Presentation on theme: "SELF-INJURY Kellie Szerlag, M.Ed. School Psychology Intern University of Massachusetts, Boston."— Presentation transcript:
SELF-INJURY Kellie Szerlag, M.Ed. School Psychology Intern University of Massachusetts, Boston
Whats Happening: Adolescence Time of transition and change. Maturing bodies and minds Combination of Thoughts/Feelings: center of attention, but alone in experiences. Early Adolescence: world is more black and white. Later Adolescence: better able to understand self. Learning How to: Establish and maintain relationships. Define self and purpose. Understand themselves and the world.
Why discuss Self-Injury? Nonsuicidal self-injury (NSSI): is a growing public health concern among adolescents. Self-injury is often identified in schools
What is Self-Injury? Terms: self-harm, cutting, self-mutilation, & non- suicidal self-injury (NSSI) NSSI: the deliberate destruction of ones own body tissue without the intent of death (Taylor, Peterson, & Fischer, 2012).
Self-Injury vs. Suicide Attempts Self-injurers are typically not attempting suicide. Connection to thoughts of suicide later in life. Physically harmful and dangerous Related to impulsiveness Dysfunctional/Maladaptive coping strategy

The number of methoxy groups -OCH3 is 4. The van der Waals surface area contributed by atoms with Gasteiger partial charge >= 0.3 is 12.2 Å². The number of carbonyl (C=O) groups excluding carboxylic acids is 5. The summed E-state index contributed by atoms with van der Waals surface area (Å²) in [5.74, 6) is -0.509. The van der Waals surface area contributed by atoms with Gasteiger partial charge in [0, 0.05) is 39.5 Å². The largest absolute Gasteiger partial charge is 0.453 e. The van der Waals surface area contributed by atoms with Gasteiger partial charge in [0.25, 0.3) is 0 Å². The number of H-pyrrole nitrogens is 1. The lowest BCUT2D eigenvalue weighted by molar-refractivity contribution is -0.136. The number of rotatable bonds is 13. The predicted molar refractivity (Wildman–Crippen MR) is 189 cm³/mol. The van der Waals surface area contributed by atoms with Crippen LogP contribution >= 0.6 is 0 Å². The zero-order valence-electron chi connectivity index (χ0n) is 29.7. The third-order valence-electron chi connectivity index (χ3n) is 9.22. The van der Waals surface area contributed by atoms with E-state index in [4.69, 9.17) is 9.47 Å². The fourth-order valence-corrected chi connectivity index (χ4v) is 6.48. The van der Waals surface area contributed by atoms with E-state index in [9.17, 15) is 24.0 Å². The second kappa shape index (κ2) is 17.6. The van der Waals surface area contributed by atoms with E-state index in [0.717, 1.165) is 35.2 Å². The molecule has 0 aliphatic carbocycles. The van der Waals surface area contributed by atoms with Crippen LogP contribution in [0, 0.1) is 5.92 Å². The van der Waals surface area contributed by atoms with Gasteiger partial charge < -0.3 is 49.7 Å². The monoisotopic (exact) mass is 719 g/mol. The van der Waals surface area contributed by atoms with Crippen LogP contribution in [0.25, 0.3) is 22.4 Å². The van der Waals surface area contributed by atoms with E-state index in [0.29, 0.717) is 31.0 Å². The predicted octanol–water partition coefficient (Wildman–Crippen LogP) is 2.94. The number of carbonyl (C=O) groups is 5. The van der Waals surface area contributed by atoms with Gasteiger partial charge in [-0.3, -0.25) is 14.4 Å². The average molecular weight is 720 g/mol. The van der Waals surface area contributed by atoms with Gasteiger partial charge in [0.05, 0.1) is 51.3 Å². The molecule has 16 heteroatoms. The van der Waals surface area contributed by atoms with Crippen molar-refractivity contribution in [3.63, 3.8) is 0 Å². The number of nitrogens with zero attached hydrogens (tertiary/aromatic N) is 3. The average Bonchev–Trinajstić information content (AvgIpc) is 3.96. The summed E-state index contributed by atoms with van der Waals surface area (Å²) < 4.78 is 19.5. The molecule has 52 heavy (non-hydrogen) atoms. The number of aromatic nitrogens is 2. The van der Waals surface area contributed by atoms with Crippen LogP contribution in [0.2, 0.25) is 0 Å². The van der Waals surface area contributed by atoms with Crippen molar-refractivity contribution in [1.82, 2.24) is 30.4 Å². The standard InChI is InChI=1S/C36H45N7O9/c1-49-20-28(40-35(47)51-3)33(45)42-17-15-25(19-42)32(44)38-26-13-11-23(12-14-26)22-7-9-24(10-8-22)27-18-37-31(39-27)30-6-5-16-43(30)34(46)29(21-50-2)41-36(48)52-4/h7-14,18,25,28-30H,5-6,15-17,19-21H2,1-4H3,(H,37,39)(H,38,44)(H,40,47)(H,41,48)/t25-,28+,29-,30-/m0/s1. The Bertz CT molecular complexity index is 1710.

Most Common Forms of Self-Injury Skin cutting Burning People who Self-Injure might: Pick or interfere with wound healing Engage in behavior secretively Bathrooms or other secluded areas.
Identifying Self-injury Frequent unexplained scars/burns Non-dominant arms, forearms, hands Can be anywhere on body Covering-up with clothing Constant wearing of wrist bands, long sleeves, multiple bracelets
Who is at-risk? Victims of abuse Family Conflict Mental illness Higher rates among: Females LGBTQ
Who is at Risk? Impulsivity Low self esteem Low levels of resiliency Poor problem-solving skills Difficulty regulating emotions Often related drug and alcohol abuse
Adolescents who self-injure reported they do it to: Self-soothe Reduce severe distress Feel good Express negative feelings Hopelessness, worthlessness, depression, anxiety or distress Fight feelings of numbness Feel a sense of control
Why Adolescents Self-Injure Belief: self-injury achieves emotional equilibrium when they cant regulate or control emotions (self-soothe). To relieve intolerable emotional pain To communicate a deep sense of anguish. A cry for help
Self-Injury in Social Groups Sometimes considered contagious among groups of friends. Importance of protocols for dealing with self- injury in schools. Parent involvement and communication with children.
Protective Factors Connectedness Access to mental health services Spiritual life Stable families